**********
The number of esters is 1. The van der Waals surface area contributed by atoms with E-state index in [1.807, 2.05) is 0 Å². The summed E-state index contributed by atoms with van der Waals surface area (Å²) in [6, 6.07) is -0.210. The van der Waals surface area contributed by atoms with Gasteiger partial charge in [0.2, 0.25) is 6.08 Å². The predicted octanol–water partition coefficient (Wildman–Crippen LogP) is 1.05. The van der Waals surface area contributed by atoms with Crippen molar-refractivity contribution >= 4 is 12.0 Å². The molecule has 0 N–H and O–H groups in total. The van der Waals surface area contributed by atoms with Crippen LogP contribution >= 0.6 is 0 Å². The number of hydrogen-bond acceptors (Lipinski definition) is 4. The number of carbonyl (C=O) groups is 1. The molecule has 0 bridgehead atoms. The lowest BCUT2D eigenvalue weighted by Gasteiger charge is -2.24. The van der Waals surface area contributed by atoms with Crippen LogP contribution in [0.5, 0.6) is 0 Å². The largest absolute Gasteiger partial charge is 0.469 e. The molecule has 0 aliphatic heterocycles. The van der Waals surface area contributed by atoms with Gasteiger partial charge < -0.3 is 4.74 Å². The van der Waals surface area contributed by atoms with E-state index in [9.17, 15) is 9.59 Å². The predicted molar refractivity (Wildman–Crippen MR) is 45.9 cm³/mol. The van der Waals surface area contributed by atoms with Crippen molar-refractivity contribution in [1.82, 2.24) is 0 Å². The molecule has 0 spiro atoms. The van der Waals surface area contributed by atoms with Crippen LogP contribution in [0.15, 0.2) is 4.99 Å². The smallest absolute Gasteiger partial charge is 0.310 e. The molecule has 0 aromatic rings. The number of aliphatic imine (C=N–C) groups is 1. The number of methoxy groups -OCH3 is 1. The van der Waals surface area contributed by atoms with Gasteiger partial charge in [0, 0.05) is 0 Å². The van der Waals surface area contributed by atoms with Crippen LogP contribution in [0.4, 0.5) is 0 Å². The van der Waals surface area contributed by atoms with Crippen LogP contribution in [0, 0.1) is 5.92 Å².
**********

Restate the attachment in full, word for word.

The number of esters is 1. The van der Waals surface area contributed by atoms with E-state index in [1.807, 2.05) is 0 Å². The summed E-state index contributed by atoms with van der Waals surface area (Å²) in [6, 6.07) is -0.210. The van der Waals surface area contributed by atoms with Gasteiger partial charge in [0.2, 0.25) is 6.08 Å². The predicted octanol–water partition coefficient (Wildman–Crippen LogP) is 1.05. The van der Waals surface area contributed by atoms with Crippen molar-refractivity contribution >= 4 is 12.0 Å². The molecule has 0 N–H and O–H groups in total. The van der Waals surface area contributed by atoms with Crippen LogP contribution >= 0.6 is 0 Å². The number of hydrogen-bond acceptors (Lipinski definition) is 4. The number of carbonyl (C=O) groups is 1. The molecule has 0 bridgehead atoms. The lowest BCUT2D eigenvalue weighted by Gasteiger charge is -2.24. The van der Waals surface area contributed by atoms with Crippen LogP contribution in [0.5, 0.6) is 0 Å². The largest absolute Gasteiger partial charge is 0.469 e. The molecule has 0 aliphatic heterocycles. The van der Waals surface area contributed by atoms with Gasteiger partial charge < -0.3 is 4.74 Å². The van der Waals surface area contributed by atoms with E-state index in [9.17, 15) is 9.59 Å². The predicted molar refractivity (Wildman–Crippen MR) is 45.9 cm³/mol. The van der Waals surface area contributed by atoms with Crippen molar-refractivity contribution in [1.82, 2.24) is 0 Å². The molecule has 0 spiro atoms. The van der Waals surface area contributed by atoms with Crippen LogP contribution in [0.15, 0.2) is 4.99 Å². The smallest absolute Gasteiger partial charge is 0.310 e. The molecule has 0 aromatic rings. The number of aliphatic imine (C=N–C) groups is 1. The number of methoxy groups -OCH3 is 1. The van der Waals surface area contributed by atoms with Gasteiger partial charge in [0, 0.05) is 0 Å². The van der Waals surface area contributed by atoms with Crippen LogP contribution in [0.4, 0.5) is 0 Å². The van der Waals surface area contributed by atoms with Crippen LogP contribution in [0, 0.1) is 5.92 Å².